Understanding of the IRAC essay

The IRAC method, which otherwise stands for ‘Issue, Rule, Application, and Conclusion’ is a framework for organizing legal analysis. If you are a lawyer or a legal student, you have no choice but to comprehend how the IRAC works fully. Through this, you can simplify complex legal problems through identification of facts and applying governing laws to these facts.

Breaking down the acronym gives the following;

  • Issue: What legal question is being asked? What facts led to the issue in question and what issues of law are brought about by some of these breaches? Usually, you will be provided with an entire legal case, and it is prevailed upon you to decide which facts are to be addressed. What circumstances surround these facts and what rights have been breached? What are the positions of the plaintiff and the defendant?
  • Rules: This describes the relevant laws as to be applied to that situation, and will depend on the jurisdiction, legislation, past cases and the normal jurisprudence applied to such cases. However, these should be taken only as guidelines, and you should be as specific as possible when supporting your arguments with past cases. Mention those specific cases and how they apply to the current case under scrutiny.
  • Application: This explores the arguments and the various laws pertaining to the plaintiff(s). The law has to be able to be applied to each plaintiff’s case specifically and individually. There might be exceptions to these rules, and these too need to be stated out clearly. As a clear reminder, justice should be served equally from both directions and shouldn’t be skewed.
  • Conclusion: This section restates the case question or the issue and provides a clear answer to the same based on the rules and analysis. One should not introduce new rules in this section. If there multiple issues, provide a conclusion for those individually.

Maximizing the Effect of the IRAC Method

A legal question may not be as simple as a single plaintiff or a single case or idea to be solved. One needs to read through the case keenly and severally to know what kind of conclusion should be reached. One may think that reducing the complex legal analysis to a simple formula may be underwhelming the process. The reverse is true. In most cases, you will find that legal analysis involves a lot more than just a single case or problem. Thinking through all these complexities while still remaining fair headed might be quite difficult. Just cause always goes hand in hand with authority, and one cannot be applied without the other.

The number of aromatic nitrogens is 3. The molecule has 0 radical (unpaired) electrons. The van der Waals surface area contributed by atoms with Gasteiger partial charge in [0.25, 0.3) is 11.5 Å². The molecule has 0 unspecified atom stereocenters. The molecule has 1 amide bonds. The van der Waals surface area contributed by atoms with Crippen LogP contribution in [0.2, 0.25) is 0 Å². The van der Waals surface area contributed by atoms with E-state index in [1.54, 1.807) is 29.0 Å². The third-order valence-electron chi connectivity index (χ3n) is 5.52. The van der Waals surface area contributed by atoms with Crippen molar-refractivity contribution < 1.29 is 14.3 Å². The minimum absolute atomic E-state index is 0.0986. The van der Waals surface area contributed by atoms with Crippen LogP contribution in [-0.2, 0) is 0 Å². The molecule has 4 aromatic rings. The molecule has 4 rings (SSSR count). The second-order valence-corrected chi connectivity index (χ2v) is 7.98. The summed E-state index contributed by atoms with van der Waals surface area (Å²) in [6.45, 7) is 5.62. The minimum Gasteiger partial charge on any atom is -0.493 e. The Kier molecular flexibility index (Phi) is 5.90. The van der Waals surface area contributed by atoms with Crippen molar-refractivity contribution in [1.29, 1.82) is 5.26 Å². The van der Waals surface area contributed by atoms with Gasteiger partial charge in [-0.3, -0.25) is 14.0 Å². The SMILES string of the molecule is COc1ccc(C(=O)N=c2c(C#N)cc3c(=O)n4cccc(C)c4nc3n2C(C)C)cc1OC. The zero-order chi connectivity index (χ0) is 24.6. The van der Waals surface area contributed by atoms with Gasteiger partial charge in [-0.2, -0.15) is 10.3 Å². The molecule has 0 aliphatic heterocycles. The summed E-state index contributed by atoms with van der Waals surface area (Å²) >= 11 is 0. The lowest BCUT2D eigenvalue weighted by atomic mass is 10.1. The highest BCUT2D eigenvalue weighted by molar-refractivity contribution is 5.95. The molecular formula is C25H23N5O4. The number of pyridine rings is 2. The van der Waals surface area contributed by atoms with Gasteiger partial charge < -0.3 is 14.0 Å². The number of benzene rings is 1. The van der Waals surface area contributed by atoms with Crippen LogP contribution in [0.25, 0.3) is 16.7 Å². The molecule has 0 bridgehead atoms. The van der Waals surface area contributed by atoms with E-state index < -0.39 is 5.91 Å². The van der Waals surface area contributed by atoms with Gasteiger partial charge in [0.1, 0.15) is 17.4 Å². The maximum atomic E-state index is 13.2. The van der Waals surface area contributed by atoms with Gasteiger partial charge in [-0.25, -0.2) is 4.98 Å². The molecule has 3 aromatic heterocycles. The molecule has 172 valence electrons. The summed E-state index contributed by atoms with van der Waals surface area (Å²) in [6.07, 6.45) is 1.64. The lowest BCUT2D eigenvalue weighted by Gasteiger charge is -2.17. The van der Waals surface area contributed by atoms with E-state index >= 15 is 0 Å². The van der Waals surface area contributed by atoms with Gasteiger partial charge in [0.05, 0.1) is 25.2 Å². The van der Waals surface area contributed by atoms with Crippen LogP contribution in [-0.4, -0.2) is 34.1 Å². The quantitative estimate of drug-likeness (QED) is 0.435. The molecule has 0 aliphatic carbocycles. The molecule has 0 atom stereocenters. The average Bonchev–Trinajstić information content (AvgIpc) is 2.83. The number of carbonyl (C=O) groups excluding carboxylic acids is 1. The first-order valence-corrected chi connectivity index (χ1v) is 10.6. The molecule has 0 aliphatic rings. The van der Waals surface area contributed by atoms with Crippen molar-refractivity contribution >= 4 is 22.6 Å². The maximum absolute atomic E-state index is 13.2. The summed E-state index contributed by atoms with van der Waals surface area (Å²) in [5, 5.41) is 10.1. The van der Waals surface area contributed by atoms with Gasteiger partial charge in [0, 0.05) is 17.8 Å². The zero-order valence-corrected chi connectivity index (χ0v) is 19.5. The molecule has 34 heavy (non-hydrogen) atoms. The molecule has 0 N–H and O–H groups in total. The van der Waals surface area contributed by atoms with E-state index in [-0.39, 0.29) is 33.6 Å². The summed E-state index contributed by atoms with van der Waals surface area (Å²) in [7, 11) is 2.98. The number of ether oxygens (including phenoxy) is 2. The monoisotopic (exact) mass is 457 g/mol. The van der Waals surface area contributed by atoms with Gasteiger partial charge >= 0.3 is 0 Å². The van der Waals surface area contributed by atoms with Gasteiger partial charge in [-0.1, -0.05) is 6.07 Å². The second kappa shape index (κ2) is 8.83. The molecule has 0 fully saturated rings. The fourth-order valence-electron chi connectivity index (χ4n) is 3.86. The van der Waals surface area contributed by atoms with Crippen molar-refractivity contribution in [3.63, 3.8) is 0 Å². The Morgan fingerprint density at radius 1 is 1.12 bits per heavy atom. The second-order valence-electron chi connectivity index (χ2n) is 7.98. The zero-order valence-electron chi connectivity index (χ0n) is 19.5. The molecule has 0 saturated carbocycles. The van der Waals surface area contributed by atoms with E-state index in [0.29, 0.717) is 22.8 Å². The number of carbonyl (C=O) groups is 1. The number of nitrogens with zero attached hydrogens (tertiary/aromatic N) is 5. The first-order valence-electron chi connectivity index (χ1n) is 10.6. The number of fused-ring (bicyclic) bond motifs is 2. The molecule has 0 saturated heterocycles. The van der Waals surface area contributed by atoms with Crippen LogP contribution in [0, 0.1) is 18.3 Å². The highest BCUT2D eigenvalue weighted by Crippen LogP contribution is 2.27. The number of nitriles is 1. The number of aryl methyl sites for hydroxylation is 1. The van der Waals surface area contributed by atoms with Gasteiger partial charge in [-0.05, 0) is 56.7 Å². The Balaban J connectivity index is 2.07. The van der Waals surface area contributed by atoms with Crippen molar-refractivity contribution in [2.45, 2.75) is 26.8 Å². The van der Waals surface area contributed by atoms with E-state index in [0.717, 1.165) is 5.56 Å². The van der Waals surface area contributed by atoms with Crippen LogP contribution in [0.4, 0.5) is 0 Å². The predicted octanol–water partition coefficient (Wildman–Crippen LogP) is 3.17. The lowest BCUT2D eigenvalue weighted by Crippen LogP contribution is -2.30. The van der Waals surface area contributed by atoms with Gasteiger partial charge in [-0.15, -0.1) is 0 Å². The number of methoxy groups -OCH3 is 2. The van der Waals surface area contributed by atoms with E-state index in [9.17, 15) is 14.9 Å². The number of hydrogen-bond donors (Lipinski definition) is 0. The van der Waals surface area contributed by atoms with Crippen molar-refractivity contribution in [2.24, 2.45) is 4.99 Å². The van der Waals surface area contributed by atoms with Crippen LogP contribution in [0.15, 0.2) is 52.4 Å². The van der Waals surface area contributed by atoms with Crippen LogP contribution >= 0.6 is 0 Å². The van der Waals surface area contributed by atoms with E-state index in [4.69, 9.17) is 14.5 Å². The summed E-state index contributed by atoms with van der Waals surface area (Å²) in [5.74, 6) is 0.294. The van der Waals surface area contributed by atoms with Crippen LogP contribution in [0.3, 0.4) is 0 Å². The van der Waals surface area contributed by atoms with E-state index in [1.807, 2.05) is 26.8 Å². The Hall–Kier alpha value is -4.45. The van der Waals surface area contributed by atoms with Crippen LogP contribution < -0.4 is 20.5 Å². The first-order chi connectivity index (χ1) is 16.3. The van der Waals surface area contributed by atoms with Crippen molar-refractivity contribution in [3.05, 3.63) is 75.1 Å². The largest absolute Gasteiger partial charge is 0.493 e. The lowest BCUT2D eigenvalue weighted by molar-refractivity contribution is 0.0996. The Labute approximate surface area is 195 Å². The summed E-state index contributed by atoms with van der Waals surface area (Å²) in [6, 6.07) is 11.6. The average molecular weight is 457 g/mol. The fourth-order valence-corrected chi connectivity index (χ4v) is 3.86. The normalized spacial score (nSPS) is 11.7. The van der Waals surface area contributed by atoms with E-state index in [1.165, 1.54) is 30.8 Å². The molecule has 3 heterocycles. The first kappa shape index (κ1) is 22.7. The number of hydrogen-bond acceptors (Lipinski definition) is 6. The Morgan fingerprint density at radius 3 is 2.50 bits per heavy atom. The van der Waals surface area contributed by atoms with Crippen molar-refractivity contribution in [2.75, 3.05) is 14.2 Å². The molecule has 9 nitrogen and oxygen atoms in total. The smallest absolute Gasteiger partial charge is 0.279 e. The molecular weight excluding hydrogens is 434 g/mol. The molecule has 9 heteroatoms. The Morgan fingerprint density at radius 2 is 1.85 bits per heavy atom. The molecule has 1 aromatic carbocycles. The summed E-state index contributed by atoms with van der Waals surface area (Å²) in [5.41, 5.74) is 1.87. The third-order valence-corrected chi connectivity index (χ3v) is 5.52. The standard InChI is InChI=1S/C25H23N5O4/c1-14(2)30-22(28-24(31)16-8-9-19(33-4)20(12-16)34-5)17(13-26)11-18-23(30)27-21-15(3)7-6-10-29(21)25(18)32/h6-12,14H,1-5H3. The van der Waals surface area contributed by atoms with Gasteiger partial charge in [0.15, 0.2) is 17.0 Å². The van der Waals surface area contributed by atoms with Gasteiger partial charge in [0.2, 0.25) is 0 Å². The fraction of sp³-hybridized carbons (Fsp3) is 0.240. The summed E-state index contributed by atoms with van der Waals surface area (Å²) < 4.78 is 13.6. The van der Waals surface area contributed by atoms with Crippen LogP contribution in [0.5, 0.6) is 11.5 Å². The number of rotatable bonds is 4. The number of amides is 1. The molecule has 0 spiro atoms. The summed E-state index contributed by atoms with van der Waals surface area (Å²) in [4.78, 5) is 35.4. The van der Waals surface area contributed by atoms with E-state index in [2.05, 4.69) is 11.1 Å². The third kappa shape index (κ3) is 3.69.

You should be able to justify all your arguments and consider all extents of liability. There might be intersecting portions of the law that you may need to apply when arguing out cases. These intersections should be made clear, and you should also consider any social implications that might arise as a consequence of the judgment. As mentioned, one common problem students will encounter when writing these papers is applying analysis to the issue especially when varied facts are involved. It may seem as simple as identifying an issue and applying the rule, but an analysis is the crucial part of these questions. You’ll often need to test and apply these rules to different situations. If you can’t check out all perspectives, you’ll miss out on the gist of the writing.

Other Notes to Keep When Doing an IRAC

IRACs do not leave you with any room for ambiguity. From your analysis, you should be able to come to a forthright conclusion without any room for doubt. At the same time, you should not form an opinion without having sufficient facts to back the conclusion up. A party’s liability or culpability should only be based on omission or commission of action in law. You should consider previous dicta based on past legal references and the precedence set by higher courts.

In complex cases, a dissent may have been previously issued, and you can choose to explore these dissents if they are applicable to your case. Understanding the reasoning behind past judgments and applying that to your case is of critical importance. Have the past rulings preceding the case been overturned?